The Kooks: This is an amorphous category and a hard one to generalize about, but it's certainly important. Not everyone who self-publishes seems to have their head together. The zines I am thinking of range from pathetic ramblings of those who think the government is running their sex lives to the more dangerous stuff put out by Nazis and Klanners. But I don't see any way to draw a line and say that one side is bad and not allowed to use the photocopier while the other side is okay, and can photocopy. For better or worse, self-publishing means we all get a voice. On a more positive note, the circulation of these things tends to remain small, and I suspect many of their subscribers want to laugh at rather than agree with the Nazis. That said, let's go on to happier kinds of zines.
Comics: With the arrogance born of ignorance, the people who self-publish comics refer to what they're doing as "The Small Press," as if there was no other. (Several other groups, notably the folks who publish literary magazines from college English departments and those who write about wrestling, do the same). Comics, and especially minicomics (the size of a quarter-sheet of standard paper, for easy reading and cheap production) are definitely on the upswing. But frankly, I can't make a lot of social hay out of this part of the small press, because they're a very closed community, dealing with one another but not reaching out to the wider world. (There are a few comics publishers who deal with issues like AIDS or nuclear war, but they're the exceptions.) Science-fiction fandom is the same way, and has been for decades: a closed universe of publishers. Probably as a result of this hermeticism, there are fewer SF fanzines today than there were thirty years ago - although this field is beginning to revive as well. The film-oriented folks are another insular community, though thanks to videotape, their numbers are growing.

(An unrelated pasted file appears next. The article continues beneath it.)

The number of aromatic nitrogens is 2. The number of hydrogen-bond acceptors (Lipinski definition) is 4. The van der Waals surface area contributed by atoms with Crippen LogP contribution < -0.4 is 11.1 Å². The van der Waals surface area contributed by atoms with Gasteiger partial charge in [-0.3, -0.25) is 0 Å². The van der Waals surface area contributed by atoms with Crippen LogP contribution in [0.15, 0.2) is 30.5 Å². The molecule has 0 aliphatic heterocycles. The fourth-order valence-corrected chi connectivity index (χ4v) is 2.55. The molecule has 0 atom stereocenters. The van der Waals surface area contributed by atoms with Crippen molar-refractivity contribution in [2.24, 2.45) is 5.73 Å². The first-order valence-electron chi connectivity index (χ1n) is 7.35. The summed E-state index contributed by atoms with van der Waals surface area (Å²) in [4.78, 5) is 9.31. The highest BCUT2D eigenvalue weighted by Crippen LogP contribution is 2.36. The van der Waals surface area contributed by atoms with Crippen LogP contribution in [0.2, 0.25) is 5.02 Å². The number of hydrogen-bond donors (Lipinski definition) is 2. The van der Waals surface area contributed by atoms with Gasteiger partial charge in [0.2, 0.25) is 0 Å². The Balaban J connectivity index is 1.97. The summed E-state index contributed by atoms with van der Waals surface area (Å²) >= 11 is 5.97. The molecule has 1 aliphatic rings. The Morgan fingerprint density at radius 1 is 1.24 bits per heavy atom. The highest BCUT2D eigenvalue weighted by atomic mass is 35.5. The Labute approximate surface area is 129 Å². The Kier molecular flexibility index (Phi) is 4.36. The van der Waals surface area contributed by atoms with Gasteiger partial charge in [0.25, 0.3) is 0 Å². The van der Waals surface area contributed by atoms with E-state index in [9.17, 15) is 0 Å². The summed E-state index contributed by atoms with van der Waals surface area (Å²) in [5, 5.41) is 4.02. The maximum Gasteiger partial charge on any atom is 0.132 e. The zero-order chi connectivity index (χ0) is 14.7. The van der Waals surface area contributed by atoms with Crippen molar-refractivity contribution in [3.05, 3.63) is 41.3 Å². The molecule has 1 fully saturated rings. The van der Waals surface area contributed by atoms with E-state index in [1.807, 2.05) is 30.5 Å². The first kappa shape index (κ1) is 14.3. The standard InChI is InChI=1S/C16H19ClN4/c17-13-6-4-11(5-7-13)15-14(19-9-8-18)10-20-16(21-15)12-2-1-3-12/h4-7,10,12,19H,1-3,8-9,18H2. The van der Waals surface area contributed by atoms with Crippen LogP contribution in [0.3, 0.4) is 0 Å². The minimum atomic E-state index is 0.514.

Music: Now we come to what may well be the heart of current zinedom. There are hundreds, maybe thousands, of zines out there dealing with music. These range from old-line fanzines focused exclusive on the Beatles (did you know people are now manufacturing counterfeit studio outtakes for gullible collectors?) or Springsteen to ones dealing with bluegrass or folk, but the vast majority are from the punk rockers. Now, I'm sure there are plenty of old-line hippies reading this who dismiss the punks as worthless kids, interested only in their own fun and not caring about the rest of the world.
Well, let me be the first to tell you it's not like that at all. Punks come in all varieties, but there are plenty of them who are deeply concerned about what sort of future they'll grow up to see. (For that matter, the original punks are over 30 by now themselves.) Animal rights, peace, anarchy, self-reliance, draft resistance, and censorship are a few of the topics I've seen discussed in these zines many times - along with music, of course. So don't write off the punks. Though their political analysis is sometimes rudimentary and their fashions may be chosen to deliberately annoy, there's a lot of good people beneath those mohawks or shaved heads. And they publish like mad, giving them an information network unsurpassed at the grassroots level.
Apas & MTMs: No, that's not the latest pair of designer drugs. Apa (by tradition not all capitalized) stands for Amateur Press Association, and MTM stands for Many To Many. They all work the same way, and can trace their heritage back a century or so to the advent of the affordable letterpress, which brought about a wave of self-publishing concerned with producing exquisite editions of various works. Letterpress publishers began trading their wares, and the first apas were born. Each quarter you would send, say, 50 copies of your latest product to a "Central Mailer," who would take these. along with 50 copies from 49 other people, and make 50 collated sets. Then you'd get one copy of everything back in the mail so you could see what other folks were up to. It wasn't long before some people started using these apas as a way to communicate, putting the content ahead of the form, leading to the current description of an apa as "a cocktail party in print." Science-fiction fans were particularly active in promoting this means of communication, since for decades they were scattered all over the country and had no cheaper means to stay in touch. But in the past several decades, the idea has spread more widely, and now there are apas on a variety of themes: Tarot cards, Mondragon-style communities, sex and erotica, comics, politics, and even self-publishing. Apas are a great way to get together with people sharing your own particular obsession. For a long time they were focused solely on discussion, but now some are becoming more action-oriented. For example, large SF conventions organize some of their activities via a dedicated Apa, while another group I know of is getting ready to try to run a seminar in print to help refine a new book.